Hamilton v. Hart et al

Filing 106

ORDER denying 99 Motion for Reconsideration signed by District Judge Dale A. Drozd on 1/18/2017. (Lundstrom, T)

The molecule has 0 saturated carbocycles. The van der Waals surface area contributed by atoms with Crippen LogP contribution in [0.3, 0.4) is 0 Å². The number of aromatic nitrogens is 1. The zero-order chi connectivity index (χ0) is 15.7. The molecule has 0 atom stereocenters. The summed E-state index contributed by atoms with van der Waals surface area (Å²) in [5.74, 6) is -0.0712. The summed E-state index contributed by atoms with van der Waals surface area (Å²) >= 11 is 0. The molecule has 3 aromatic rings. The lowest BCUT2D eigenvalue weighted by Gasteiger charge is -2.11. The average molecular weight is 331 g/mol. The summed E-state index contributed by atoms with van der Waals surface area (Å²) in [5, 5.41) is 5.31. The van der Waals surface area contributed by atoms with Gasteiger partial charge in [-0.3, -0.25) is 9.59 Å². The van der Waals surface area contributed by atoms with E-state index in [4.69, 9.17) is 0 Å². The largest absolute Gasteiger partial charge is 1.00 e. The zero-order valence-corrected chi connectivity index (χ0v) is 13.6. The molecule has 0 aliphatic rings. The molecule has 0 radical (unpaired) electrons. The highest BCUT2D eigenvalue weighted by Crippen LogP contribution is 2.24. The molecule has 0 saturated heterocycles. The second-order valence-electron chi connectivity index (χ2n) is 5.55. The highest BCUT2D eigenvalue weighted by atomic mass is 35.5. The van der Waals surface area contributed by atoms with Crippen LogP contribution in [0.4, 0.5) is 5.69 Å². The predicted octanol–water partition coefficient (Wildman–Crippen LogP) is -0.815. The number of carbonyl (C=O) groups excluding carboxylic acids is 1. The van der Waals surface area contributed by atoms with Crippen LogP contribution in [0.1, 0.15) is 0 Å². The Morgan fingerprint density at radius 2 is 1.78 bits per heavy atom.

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1 2 3 4 5 6 7 UNITED STATES DISTRICT COURT 8 FOR THE EASTERN DISTRICT OF CALIFORNIA 9 10 DENNIS L. HAMILTON, 11 Plaintiff, 12 13 No. 1:10-CV-00272-DAD-EPG v. ORDER DENYING REQUEST FOR RECONSIDERATION JOHN HART, et al., (Doc. No. 99) 14 Defendants. 15 On November 28, 2016, defendants in this action filed a request for reconsideration of an 16 17 order issued on November 14, 2016 by the assigned magistrate judge. (Doc. No. 99.) 18 Specifically, on November 2, 2016, the assigned magistrate judge held a mandatory scheduling 19 conference in this case that has been pending before the court since February 18, 2010. 20 Following that conference at which both parties were fully heard, the assigned magistrate judge 21 issued both a scheduling order (Doc. No. 92) and a detailed order addressing discovery issues 22 which had been fully discussed at the conference (Doc. No. 95). It is this latter order which is the 23 subject of defendants’ request for reconsideration. Plaintiff filed no opposition to the request for 24 reconsideration. For the reasons set forth below, defendants’ request for reconsideration will be 25 denied. 26 Federal Rule of Civil Procedure 72(a) provides that non-dispositive pretrial matters may 27 be decided by a magistrate judge, subject to reconsideration by the district judge. See also Local 28 Rule 303(c). The assigned district judge shall, upon reconsideration, modify or set aside any part 1 1 of the magistrate judge’s order which is “found to be clearly erroneous or contrary to law.” Local 2 Rule 303(f); see also 28 U.S.C. § 636(b)(1)(A). Discovery motions are non-dispositive pretrial 3 motions within the scope of Rule 72(a) and 28 U.S.C. § 636(b)(1)(A), and thus orders ruling on 4 such motions are subject to the “clearly erroneous or contrary to law” standard of review. 5 Rockwell Intern., Inc. v. Pos-A-Traction Indus., Inc., 712 F.2d 1324, 1325 (9th Cir. 1983). While 6 the “clearly erroneous” standard requires significant deference, “[t]he ‘contrary to law’ standard . 7 . . permits independent review of purely legal determinations by the magistrate judge.” F.D.I.C. 8 v. Fidelity & Deposit Co. of Maryland, 196 F.R.D. 375, 378 (S.D. Cal. 2000) (citing Haines v. 9 Liggett Group, Inc., 975 F.2d 81, 91 (3d Cir. 1992) (“[T]he phrase ‘contrary to law’ indicates 10 plenary review as to matters of law.”)); see also Green v. Baca, 219 F.R.D. 485, 489 (C.D. Cal. 11 2003). 12 Defendants seek reconsideration of the magistrate judge’s discovery order on the 13 following grounds: (1) the order did not follow a formal, noticed motion to compel, but rather a 14 scheduling conference at which the parties discussed ongoing discovery disputes; (2) plaintiff 15 captioned his requests for discovery as a “Discovery Motion,” which is not authorized by the 16 Federal Rules of Civil Procedure; (3) the order failed to address defendants’ objections to the 17 discovery sought by plaintiff as overbroad and unduly burdensome; (4) production of discovery 18 was ordered in a manner inconsistent with the scheduling order; and (5) the order “improperly 19 favors” plaintiff. (Doc. No. 99 at 2–7.) 20 Rule 37 states, “[o]n notice to other parties and all affected persons, a party may move for 21 an order compelling disclosure or discovery.” Fed. R. Civ. P. 37(a)(1). Defendants argue, 22 without authority, that the plain meaning of this rule requires a formal, noticed motion to compel 23 and the magistrate judge’s order requiring defendant to respond to a limited number of plaintiff’s 24 discovery requests is therefore contrary to law. (Doc. No. 99 at 2–3.) Clearly, that is not what 25 the rule says. Any party “may move for an order compelling . . . discovery” on “notice” to other 26 parties and affected persons. Fed. R. Civ. P. 37(a)(1). The word “notice” means “a formal or 27 informal warning or intimation of something” or “actual knowledge of a pertinent legal fact.” 28 Webster’s Third New International Dictionary (unabridged) ed: Philip Babcock Gove 1544. 2 1 Here, defendants had actual notice of plaintiff’s discovery request and were given a full 2 opportunity to be heard on the matter prior to the magistrate judge’s ruling. (Doc. No. 95 at 3 3 n.4) (“Both parties were given a chance to be heard on the record and voice objections to the 4 discovery requests.”). Defendants provide no authority for the proposition that a formal, noticed 5 motion to compel is required by the law. Moreover, courts in this circuit regularly and properly 6 employ informal procedures in resolving discovery disputes. See, e.g., Engert v. Stanislaus Cty., 7 No. 1:13-cv-0126-LJO-BAM, 2014 WL 5217301 (E.D. Cal. Oct. 14, 2014) (resolving discovery 8 disputes during hearing without formal motion); Thomas-Young v. Sutter Cent. Valley Hosps., 9 No. 1:12-cv-01410-AWI-SKO, 2013 WL 30574167, at *1 (E.D. Cal. June 17, 2013) (same); 10 Honeywell Int’l, Inc. v. Western Support Grp., No. CV 12-00645-PHX-JAT, 2013 WL 2369919, 11 at *1 n.2 (D. Ariz. May 29, 2013) (same). 12 In any event, “‘[a]ll federal courts are vested with inherent powers enabling them to 13 manage their cases and courtrooms effectively and to ensure obedience to their orders.’” Aloe 14 Vera of Am., Inc. v. United States, 376 F.3d 960, 964–65 (9th Cir. 2004) (quoting F.J. Hanshaw 15 Enters., Inc. v. Emerald River Dev., Inc., 244 F.3d 1128, 1136 (9th Cir. 2001)). Regarding a 16 district court’s authority in this regard, the Ninth Circuit has explained: 17 18 19 20 21 [T]he district court is charged with effectuating the speedy and orderly administration of justice. There is universal acceptance in the federal courts that, in carrying out this mandate, a district court has the authority to enter pretrial case management and discovery orders designed to ensure that the relevant issues to be tried are identified, that the parties have an opportunity to engage in appropriate discovery and that the parties are adequately and timely prepared so that the trial can proceed efficiently and intelligibly. 22 United States v. W.R. Grace, 526 F.3d 499, 508–09 (9th Cir. 2008). The assigned magistrate 23 judge clearly had the legal authority to issue the order in question and defendants’ argument to 24 the contrary is meritless. 25 Defense counsel’s second, third, and fourth objections to the magistrate judge’s order are 26 similarly without any merit. Concerning the second objection to the order, plaintiff’s “Discovery 27 Motion” was largely a request for production of documents, a common discovery tool to which 28 defendants were generally able to respond appropriately. (Doc. No. 99 at 10–20.) The captioning 3 1 of the request by the pro se plaintiff is obviously irrelevant. Next, the record clearly establishes 2 that the magistrate judge did indeed address defendants’ objections to plaintiff’s discovery 3 requests, and appropriately limited the discovery that was ordered to be produced. (See Doc. No. 4 95 at 5–6) (“Defendants object to this request because it is overbroad and unduly burdensome. . . . 5 The Court agrees that the request, as phrased, is overbroad and demands more information than is 6 commensurate to Plaintiff’s claims.”) Defendants’ arguments to the contrary are simply belied by 7 the record. With respect to defense counsel’s objection that the discovery order is somehow 8 inconsistent with the scheduling order, the undersigned would note that it was the magistrate 9 judge who entered the scheduling order here. (Doc. No. 92.) A rule prohibiting a judge from 10 modifying the deadlines set in her own prior order would undermine the court’s fundamentally 11 necessary power to control its own docket. See W.R. Grace, 526 F.3d at 509 (“There is a well[- 12 ]established principle that district courts have inherent power to control their dockets.”) 13 (quotations and citations omitted). Defendants’ final objection is that the magistrate judge’s order must be vacated because it 14 15 “improperly favors” plaintiff. (Doc. No. 99 at 6–7.) Accusations of bias in favor of the plaintiff 16 run throughout defendants’ request for reconsideration. (Doc. No. 99 at 2) (“The Order also 17 impermissibly favors Plaintiff Hamilton.”); at 3 (“The Order effectively relieves Hamilton of [his 18 burdens in bringing a motion to compel].”); at 4 n.4 (“This portion of the Order also 19 impermissibly favors Hamilton . . .”); at 6 (“The Order improperly favors Hamilton by requiring 20 Defendants to respond to his verbal requests for information presented at the Scheduling 21 Conference without a formal discovery request, while Defendants must submit formal discovery 22 requests under the Discovery Order.”) These unbecoming accusations are baseless and have no 23 merit. Defendants here claim plaintiff’s status as a pro se prisoner entitles him to no special 24 25 treatment as compared to represented parties, and that they would be expected to file a formal, 26 noticed motion to compel and to correctly caption their discovery requests whereas plaintiff was 27 not required to do so. (Doc. No. 99 at 6–7.) According to defendants, this reflects the magistrate 28 ///// 4 1 judge’s improper favoritism.1 Once again, defendants’ argument is lacking in any legal authority. 2 Defendants cite two cases in support of this argument: Jacobsen v. Filler, 790 F.2d 1362 (9th 3 Cir. 1986) and United States v. Conforte, 624 F.2d 869 (9th Cir. 1980). In Jacobsen, the Ninth 4 Circuit specifically differentiated between prisoner and non-prisoner pro se plaintiffs, sanctioning 5 different treatment of pro se prisoner litigants by noting the “unique handicaps” they face, 6 including limited access to legal materials, sources of proof, and observing “that an inmate’s 7 choice of self-representation is less than voluntary.” 790 F.2d at 1364 n.4; see also Thomas v. 8 Ponder, 611 F.3d 1144, 1150 (9th Cir. 2010) (instructing courts to liberally construe motion 9 papers submitted by pro se prisoner litigants) (internal citations omitted).2 10 Furthermore, a review of the discovery order of which defendants seek reconsideration 11 shows that the assigned magistrate judge agreed with the defendants in large part, and sustained 12 many of their objections to the discovery plaintiff sought. (Doc. No. 95.) Indeed, even in the few 13 areas in which the magistrate judge ordered that discovery be produced to plaintiff, the scope of 14 that discovery was significantly limited by the magistrate judge. (Id. at 5–7.) Nothing about the 15 order in question suggests in any way that the magistrate judge had any improper bias toward 16 either party in this action. 17 The undersigned pauses to note, once again, that this case was filed in 2010, and has been 18 pending before the court for almost seven years. The express purposes of Rule 16 include 19 “expediting disposition of the action” and “discouraging wasteful pretrial activities.” Fed. R. Civ. 20 P. 16(a). It is not in keeping with the spirit of Rule 16 to limit the ability of the magistrate judge 21 to resolve discovery disputes in the most efficient manner possible. See Chire v. New Castle 22 Corp., No. 2:14-cv-00383-RFB-NJK, 2014 WL 4803109, at *1 (D. Nev. Sept. 26, 2014) 23 (“Federal Rule of Civil Procedure 16 vests the Court with early control over cases ‘toward a 24 1 25 26 27 28 Defendants also incorrectly accuse the magistrate judge of propounding discovery requests, rather than interpreting and appropriately limiting discovery requests made by the plaintiff, as the record reflects the magistrate judge actually did. (Doc. No. 99 at 6.) 2 Conforte is simply inapposite. The case considered whether a judge should have recused himself under 28 U.S.C. § 144. 624 F.2d 869, 878–81. There has been no suggestion here that the assigned magistrate judge should recuse herself here under 28 U.S.C. § 144. 5 1 process of judicial management that embraces the entire pretrial phase, especially motions and 2 discovery.’”) (quoting Fed. R. Civ. P. 16 advisory committee’s note to 1983 amendment). 3 For all of the reasons set forth above, defendants’ meritless request for reconsideration 4 (Doc. No. 99) is denied. 5 IT IS SO ORDERED. 6 Dated: January 18, 2017 UNITED STATES DISTRICT JUDGE 7 8 9 10 11 12 13 14 15 16 17 18 19 20 21 22 23 24 25 26 27 28 6